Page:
Suda On Line

with Raphael Finkel, Bill Hutton, Catherine Roth, Ross Scaife, Elizabeth Vandiver, and David Whitehead, I am a member of the managing committee of the Suda On Line , a project to translate and annotate the 10th-century Byzantine encyclopedic lexicon known as the Suda or Souda (sometimes referenced in older scholarship as the author "Suidas"). The Suda is a rich source of information (and, bluntly, misinformation) about the classical Greek and Roman (and to some extent, Biblical) world, as well as an important milestone in early medieval European intellectual history.

The editorial methodology of the Suda On Line combines insights from traditional scholarly publishing, open source software development, and distributed collaboration [ 2018 edit: now called "crowd-sourcing" ]. SOL entries are translated, annotated, and edited in real time by volunteer translators on a publicly accessible web server. Volunteers are evaluated by the editorial board for their ability to understand and translate medieval Greek, and are assigned entries they have requested when available. If an editorially acceptable translation is not ready within a specified time, the entry is marked for reassignment. The initial process of translation and annotation is thus distributed among volunteers around the world.

Unedited entries are marked as "draft" to indicate their provisional status, while edited entries are marked with an evaluative editorial status, "low" for entries which while reliable as far as they go may in the opinion of their editors require more revision, and "high" for entries which should be considered as the equivalent of a published scholarly translation. Editors are selected from among volunteers who request editorial status (and from among other volunteers) by the managing committee on the basis of their scholarly qualifications and demonstrated scholarly capabilities. Any editor may edit any entry; and editors have immediate editorial access while browsing entries, motivating editors to make immediate improvements when they are deemed as necessary. Thus the process of vetting and editing translations and annotations (and of adding annotations) is both distributed and collaborative, engaging many editors from around the world in the gradual refinement of each entry.

This editorial process, of on-line realtime distributed and collaborative translation and annotation is perhaps the most striking innovation of the Suda On Line . Two other innovations, however, are of importance: the volunteer-driven nature of the project, which reflects the nature of open source development and Internet technologies, and the constantly evolving state of the project database, which while it will some day achieve the same degree of completion as any print publication, will always remain a changing, constantly refined document.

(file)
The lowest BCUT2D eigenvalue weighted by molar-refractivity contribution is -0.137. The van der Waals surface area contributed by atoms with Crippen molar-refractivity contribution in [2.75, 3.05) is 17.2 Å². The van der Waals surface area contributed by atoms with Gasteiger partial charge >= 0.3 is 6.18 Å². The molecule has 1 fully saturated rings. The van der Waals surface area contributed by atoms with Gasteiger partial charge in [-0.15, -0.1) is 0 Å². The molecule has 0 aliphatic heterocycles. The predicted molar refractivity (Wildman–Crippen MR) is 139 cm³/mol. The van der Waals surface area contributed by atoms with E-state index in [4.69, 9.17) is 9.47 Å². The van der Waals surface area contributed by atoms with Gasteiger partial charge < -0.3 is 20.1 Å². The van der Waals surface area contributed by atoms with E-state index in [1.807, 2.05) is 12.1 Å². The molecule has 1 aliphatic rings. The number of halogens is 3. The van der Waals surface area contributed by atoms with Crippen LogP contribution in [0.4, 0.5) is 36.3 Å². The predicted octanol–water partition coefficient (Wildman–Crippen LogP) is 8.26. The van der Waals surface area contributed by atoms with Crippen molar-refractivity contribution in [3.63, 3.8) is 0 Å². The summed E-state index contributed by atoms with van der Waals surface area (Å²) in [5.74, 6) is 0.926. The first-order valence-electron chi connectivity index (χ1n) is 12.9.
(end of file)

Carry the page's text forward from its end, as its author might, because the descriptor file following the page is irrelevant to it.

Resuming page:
Unicode Polytonic Greek for the World Wide Web

[I had to abandon this project years ago because I no longer had the time to devote to finishing or maintaining it. There are still bits of it available on the web.]

This is a web book which I have been slowly developing over the past two or three years which describes abandoned, which was intended to describe, [ 2018 edit ] in often excruciating detail, how Unicode works and how to create Unicode-capable ancient Greek texts for publication on the World Wide Web. My ambition is to make this one part of a web-based book describing each of the standard technologies which may be used for the publication of materials for the classical humanities on the World Wide Web, especially XML, including both XHTML and TEIxLITE, as well as classics-specific technologies like EPIDOC, an XML vocabulary created by Tom Elliot and others for epigraphy which should also be adaptable to papyrology, and HEML, a markup language for historical events by Bruce Robertson, as well as demonstrating how customized XML vocabularies can be used in the structural analysis of classical texts using a demonstration vocabulary of my own design. This web book will include a number of sample texts: perhaps fragments from Greek tragedy, a inscription or two, a passage from Homer, etc. - all prepared in TEIxLITE or related vocabularies, XHTML, Unicode, and XSLT and CSS. It will also include a chapter on Web Publishing and Scholarly Standards, providing recommendations for the publication of scholarly works on the web which will enhance readers' ability to distinguish reliable from non-reliable works.